The shoemaker always wears the worst shoes
What's the meaning of the phrase 'The shoemaker always wears the worst shoes'?
Artisans work for the wealthy but cannot afford their own produce.
What's the origin of the phrase 'The shoemaker always wears the worst shoes'?
There are many variants of this expression. Those that refer to a cobbler are usually British in origin whereas the USA versions use shoemaker. These may be constructed as any combination of:
The (cobbler/shoemaker) always (wears the worst shoes/goes barefoot/has no shoes).
The poorly shod person may also be the cobbler/shoemaker's wife or children or family. More widely, many expressions have been cobbled together in the form of "The 'X' always has the worst 'product of X'".
For the definitive version we need to find the earliest example in print, which is in John Heywood's 1546 glossary A dialogue conteinyng the nomber in effect of all the prouerbes in the englishe tongue:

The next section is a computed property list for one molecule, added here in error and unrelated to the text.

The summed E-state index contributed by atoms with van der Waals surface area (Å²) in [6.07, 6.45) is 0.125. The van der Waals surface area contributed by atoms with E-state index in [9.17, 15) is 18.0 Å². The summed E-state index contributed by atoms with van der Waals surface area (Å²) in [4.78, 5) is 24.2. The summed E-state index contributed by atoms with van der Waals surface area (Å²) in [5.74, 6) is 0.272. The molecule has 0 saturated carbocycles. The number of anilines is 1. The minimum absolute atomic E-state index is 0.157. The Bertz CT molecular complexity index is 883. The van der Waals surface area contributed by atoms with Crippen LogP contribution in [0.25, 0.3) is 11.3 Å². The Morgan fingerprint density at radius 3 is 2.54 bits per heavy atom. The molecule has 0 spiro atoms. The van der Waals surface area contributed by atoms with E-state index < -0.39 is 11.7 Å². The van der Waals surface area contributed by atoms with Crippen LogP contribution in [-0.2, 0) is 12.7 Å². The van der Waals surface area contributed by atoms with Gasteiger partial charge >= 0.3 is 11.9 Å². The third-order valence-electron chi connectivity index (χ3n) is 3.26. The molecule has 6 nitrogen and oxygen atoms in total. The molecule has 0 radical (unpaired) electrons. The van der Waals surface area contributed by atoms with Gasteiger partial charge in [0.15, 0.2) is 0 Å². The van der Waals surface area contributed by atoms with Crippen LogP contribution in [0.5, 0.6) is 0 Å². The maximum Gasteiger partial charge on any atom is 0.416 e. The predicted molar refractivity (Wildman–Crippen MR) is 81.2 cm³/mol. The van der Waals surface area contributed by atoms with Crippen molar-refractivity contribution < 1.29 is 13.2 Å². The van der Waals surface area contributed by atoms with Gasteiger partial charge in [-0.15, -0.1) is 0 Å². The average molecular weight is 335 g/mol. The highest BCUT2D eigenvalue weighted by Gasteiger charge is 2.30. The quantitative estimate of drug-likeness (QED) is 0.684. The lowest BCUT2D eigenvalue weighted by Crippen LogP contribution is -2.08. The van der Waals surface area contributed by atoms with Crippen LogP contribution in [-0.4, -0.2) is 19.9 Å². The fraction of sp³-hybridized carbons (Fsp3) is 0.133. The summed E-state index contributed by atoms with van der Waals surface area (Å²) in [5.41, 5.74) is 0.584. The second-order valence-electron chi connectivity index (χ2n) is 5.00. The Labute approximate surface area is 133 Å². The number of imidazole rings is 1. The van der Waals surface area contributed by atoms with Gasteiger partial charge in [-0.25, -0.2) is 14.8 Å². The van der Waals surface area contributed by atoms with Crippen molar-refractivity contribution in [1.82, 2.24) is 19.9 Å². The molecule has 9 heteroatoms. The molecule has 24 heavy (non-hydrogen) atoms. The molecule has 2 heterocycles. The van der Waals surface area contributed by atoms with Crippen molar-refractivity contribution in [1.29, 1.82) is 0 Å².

But who is wurs shod, than the shoemakers wyfe,
With shops full of newe shapen shoes all hir lyfe?
'The shoemaker always wears the worst shoes' is one of the oldest expressions that refer to a trade.
As with many proverbial sayings, there's an everyday truth conveyed by this expression. A modern variant, which I know to my cost from my days working in IT, might be "the computer expert is the last person to back up their work".
However, times change and cobblers aren't the back-room artisans they used to be. These days shoemakers like Jimmy Choo and Christian Louboutin can no doubt well afford to wear their own shoes. Likewise the multi-millionaire car driver Michael Schumacher.
See also: the List of Proverbs.